Review Summary: Head-/earphone users, rejoice!6 of 6 thought this review was well written
Spanning their 20-something year career, the Swedish tech-metal geniuses, Meshuggah, have gained a somewhat infamous reputation for producing what is esentially the same album over and over. This has been especially so since the release of Chaosphere
, their third studio effort. For those who dislike or were not moved by Meshuggah’s previous efforts, do not expect to be won over by their seventh studio album, Koloss
. It is the same mechanical beast that listeners have come to expect, yet it differs completely from what Meshuggah have established over the years.
was dabbed with elements that hark back to Meshuggah’s early, thrash-influenced works – ultimately making it more of an amalgamation of their progress. With Koloss
, the band has once more made an allusive step, but this time in regards to production. With the so-called ‘djent’ style taking Metal by storm with its overproduced and, at times, grating sound, what better way for Meshuggah (dubbed the pioneers of this sound) to set themselves apart from the countless clones. With intricate tweaks to its production, Koloss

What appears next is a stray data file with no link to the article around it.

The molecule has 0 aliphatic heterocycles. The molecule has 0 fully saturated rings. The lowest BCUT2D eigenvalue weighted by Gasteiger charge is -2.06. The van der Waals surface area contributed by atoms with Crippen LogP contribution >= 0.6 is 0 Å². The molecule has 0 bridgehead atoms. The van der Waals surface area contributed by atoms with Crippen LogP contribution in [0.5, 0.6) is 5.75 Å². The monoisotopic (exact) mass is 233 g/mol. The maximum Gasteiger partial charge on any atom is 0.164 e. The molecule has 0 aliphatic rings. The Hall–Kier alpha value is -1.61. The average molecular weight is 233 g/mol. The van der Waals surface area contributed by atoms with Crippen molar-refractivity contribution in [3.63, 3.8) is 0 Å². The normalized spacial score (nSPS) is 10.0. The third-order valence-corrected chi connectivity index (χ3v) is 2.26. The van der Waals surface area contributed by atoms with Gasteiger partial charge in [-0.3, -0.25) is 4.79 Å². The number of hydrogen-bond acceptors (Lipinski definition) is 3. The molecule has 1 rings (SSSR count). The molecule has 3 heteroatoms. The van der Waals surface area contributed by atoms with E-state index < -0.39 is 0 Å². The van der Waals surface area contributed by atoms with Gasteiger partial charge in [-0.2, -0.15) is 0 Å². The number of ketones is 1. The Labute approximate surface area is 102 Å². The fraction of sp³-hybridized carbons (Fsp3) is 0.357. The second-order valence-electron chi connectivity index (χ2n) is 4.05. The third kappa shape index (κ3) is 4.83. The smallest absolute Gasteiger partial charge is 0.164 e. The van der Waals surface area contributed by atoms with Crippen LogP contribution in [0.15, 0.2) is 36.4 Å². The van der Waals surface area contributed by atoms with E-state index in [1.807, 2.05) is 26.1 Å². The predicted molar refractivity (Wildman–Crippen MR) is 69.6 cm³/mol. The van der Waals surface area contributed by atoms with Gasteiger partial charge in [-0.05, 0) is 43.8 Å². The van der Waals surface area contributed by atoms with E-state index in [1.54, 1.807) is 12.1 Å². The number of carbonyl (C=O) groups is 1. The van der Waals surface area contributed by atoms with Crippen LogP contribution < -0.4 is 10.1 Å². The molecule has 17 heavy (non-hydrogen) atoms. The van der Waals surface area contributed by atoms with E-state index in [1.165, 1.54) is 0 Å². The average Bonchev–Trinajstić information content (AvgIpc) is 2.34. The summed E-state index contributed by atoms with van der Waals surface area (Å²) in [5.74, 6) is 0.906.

is ultimately a superior album to its predecessors from a replayability standpoint. The end result is an organic sounding record that is more akin to 2002’s Nothing, albeit with greater attention to detail and polish. Furthermore, Koloss does not feel as burdensome in the longrun for listeners as Catch Thirtythree
, and even 2006’s overproduced re-release of Nothing
did with their immense, oft-grating weight.
While it does not really progress their polyrhythmically-tinged sound any further and feels somewhat safe, Koloss’
much needed change in production is extremely welcome. It ultimately feels like a breath of fresh air when looking back at Meshuggah’s prior releases and will stand as one of their best.